This is the new fitness mantra, presented here by Melissa's at the Produce Marketing Association's Fresh Summit. The giant produce exhibition was held over the weekend at the Anaheim Convention Center.
If you looked at Time magazine's recent cover story on home cooking, you read the same thing from cookbook author and food columnist Mark Bittman, who had still more to say about home cooking in the New York Times Magazine.
And why would you not want to cook when you can work with gorgeous produce such as this? Processed junk food looks ugly compared to cute little romanesco, the knobby green things in another Melissa's display at the expo.
How naughty that cauliflower gets shorn of its beautiful leaves before we buy it. Thrifty cooks in other countries, India among them, know that the leaves are excellent for cooking. Here is how cauliflower ought to look.
Wouldn't it be fun to confuse your friends with these tiny golden balls? They look like cherry tomatoes, but they're actually a fruit--golden berries from Colombia, also known as uchuva, Cape gooseberry and physalis peruviana. In the photo they're paired with a smoothie that blends the berries with pineapple, mint and lime.
For exotic fruits, a good stop was Thailand's booth, where mangosteens and fresh longans were set out for tasting. Dragon fruit (the cerise fruit in the basket) is now so common, it's perhaps no longer exotic.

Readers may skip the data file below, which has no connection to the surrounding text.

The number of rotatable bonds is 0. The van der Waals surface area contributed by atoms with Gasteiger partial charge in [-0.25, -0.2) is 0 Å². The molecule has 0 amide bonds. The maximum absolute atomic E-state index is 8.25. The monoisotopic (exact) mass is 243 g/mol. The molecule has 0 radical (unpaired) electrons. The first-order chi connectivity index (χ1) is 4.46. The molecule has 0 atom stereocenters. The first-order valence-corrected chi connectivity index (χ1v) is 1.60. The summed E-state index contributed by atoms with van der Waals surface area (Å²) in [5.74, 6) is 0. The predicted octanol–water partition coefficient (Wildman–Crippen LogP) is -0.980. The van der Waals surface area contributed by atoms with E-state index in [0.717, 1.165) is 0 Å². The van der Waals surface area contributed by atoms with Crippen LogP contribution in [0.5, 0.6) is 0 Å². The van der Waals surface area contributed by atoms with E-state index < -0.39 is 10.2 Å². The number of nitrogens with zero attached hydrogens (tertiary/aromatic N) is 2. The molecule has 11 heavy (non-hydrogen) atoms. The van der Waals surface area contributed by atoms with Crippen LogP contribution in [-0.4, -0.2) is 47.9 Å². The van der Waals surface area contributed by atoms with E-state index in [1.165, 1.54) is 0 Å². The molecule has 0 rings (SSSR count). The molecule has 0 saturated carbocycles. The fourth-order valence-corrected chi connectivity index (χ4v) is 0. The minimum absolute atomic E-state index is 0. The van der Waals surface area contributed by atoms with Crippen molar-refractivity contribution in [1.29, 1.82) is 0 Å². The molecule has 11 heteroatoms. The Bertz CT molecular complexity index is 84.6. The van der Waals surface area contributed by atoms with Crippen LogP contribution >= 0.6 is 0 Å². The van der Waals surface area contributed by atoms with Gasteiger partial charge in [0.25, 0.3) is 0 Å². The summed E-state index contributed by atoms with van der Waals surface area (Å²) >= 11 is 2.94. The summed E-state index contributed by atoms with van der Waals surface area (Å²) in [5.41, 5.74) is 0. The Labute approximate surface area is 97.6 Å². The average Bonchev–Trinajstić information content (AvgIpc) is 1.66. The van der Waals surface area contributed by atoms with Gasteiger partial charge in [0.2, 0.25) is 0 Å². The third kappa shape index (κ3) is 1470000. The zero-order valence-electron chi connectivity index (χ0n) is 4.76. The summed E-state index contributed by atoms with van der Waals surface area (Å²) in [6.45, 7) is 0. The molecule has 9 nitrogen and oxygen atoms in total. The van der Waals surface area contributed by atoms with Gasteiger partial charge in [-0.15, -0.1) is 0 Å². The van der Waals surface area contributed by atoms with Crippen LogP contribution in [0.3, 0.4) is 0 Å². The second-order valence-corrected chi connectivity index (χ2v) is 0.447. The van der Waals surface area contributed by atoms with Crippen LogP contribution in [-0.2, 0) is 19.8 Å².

Why make a fuss about cooking when it's so easy? Chef Daniele Palanca at the Mucci Farms booth put this together while I watched. The yellow bell pepper strips are marinated with raspberry vinegar, lemon-flavored olive oil, fried shallots (ready made, from an Asian market), black sesame seeds and sea salt. They were delicious.
More complicated was albacore tiradito (above) prepared by Chef Ricardo Zarate for Peru's tasting bar. It has an aji amarillo and mango sauce, a rocoto huacatay dressing and micro greens for decoration. The little dots are crispy quinoa. The Peruvian chile aji amarillo is only available frozen here, but mangoes are easy to get, and there were lots of them at the expo.
After seven hours of touring, all I wanted was a cup of coffee, which the expo provided, and a cookie, which I got from a booth promoting Missouri black walnuts. The cookies were really good, and you can bake them yourself. The recipe is here, along with information on mail-ordering black walnuts if you can't find them in your markets.